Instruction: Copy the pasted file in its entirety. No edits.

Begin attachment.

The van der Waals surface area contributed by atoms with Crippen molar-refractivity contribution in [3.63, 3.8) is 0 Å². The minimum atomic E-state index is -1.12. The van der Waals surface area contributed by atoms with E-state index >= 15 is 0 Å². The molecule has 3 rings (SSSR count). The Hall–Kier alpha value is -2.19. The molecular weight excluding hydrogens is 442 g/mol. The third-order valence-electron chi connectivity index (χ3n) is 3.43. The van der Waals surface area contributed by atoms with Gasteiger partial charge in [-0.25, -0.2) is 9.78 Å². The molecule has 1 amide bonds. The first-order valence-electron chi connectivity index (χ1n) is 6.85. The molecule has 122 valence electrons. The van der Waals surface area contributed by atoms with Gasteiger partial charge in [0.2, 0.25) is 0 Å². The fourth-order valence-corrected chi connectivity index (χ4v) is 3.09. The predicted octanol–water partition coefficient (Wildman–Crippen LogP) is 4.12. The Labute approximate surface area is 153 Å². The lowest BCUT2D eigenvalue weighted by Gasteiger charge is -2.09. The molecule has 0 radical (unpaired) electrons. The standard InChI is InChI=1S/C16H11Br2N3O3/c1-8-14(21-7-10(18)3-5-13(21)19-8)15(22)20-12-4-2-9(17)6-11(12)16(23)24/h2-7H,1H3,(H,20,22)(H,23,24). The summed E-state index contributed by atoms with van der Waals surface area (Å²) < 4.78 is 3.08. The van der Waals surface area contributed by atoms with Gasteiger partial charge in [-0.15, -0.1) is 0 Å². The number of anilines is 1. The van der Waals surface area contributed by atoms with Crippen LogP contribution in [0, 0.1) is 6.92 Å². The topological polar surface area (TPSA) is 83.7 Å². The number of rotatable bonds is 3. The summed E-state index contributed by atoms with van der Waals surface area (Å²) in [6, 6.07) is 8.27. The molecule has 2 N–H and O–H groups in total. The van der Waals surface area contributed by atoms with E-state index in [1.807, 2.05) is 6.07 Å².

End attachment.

The van der Waals surface area contributed by atoms with Crippen molar-refractivity contribution in [3.63, 3.8) is 0 Å². The minimum atomic E-state index is -1.12. The van der Waals surface area contributed by atoms with E-state index >= 15 is 0 Å². The molecule has 3 rings (SSSR count). The Hall–Kier alpha value is -2.19. The molecular weight excluding hydrogens is 442 g/mol. The third-order valence-electron chi connectivity index (χ3n) is 3.43. The van der Waals surface area contributed by atoms with Gasteiger partial charge in [-0.25, -0.2) is 9.78 Å². The molecule has 1 amide bonds. The first-order valence-electron chi connectivity index (χ1n) is 6.85. The molecule has 122 valence electrons. The van der Waals surface area contributed by atoms with Gasteiger partial charge in [0.2, 0.25) is 0 Å². The fourth-order valence-corrected chi connectivity index (χ4v) is 3.09. The predicted octanol–water partition coefficient (Wildman–Crippen LogP) is 4.12. The Labute approximate surface area is 153 Å². The lowest BCUT2D eigenvalue weighted by Gasteiger charge is -2.09. The molecule has 0 radical (unpaired) electrons. The standard InChI is InChI=1S/C16H11Br2N3O3/c1-8-14(21-7-10(18)3-5-13(21)19-8)15(22)20-12-4-2-9(17)6-11(12)16(23)24/h2-7H,1H3,(H,20,22)(H,23,24). The summed E-state index contributed by atoms with van der Waals surface area (Å²) < 4.78 is 3.08. The van der Waals surface area contributed by atoms with Gasteiger partial charge in [-0.15, -0.1) is 0 Å². The number of anilines is 1. The van der Waals surface area contributed by atoms with Crippen LogP contribution in [0, 0.1) is 6.92 Å². The topological polar surface area (TPSA) is 83.7 Å². The number of rotatable bonds is 3. The summed E-state index contributed by atoms with van der Waals surface area (Å²) in [6, 6.07) is 8.27. The molecule has 2 N–H and O–H groups in total. The van der Waals surface area contributed by atoms with E-state index in [1.807, 2.05) is 6.07 Å².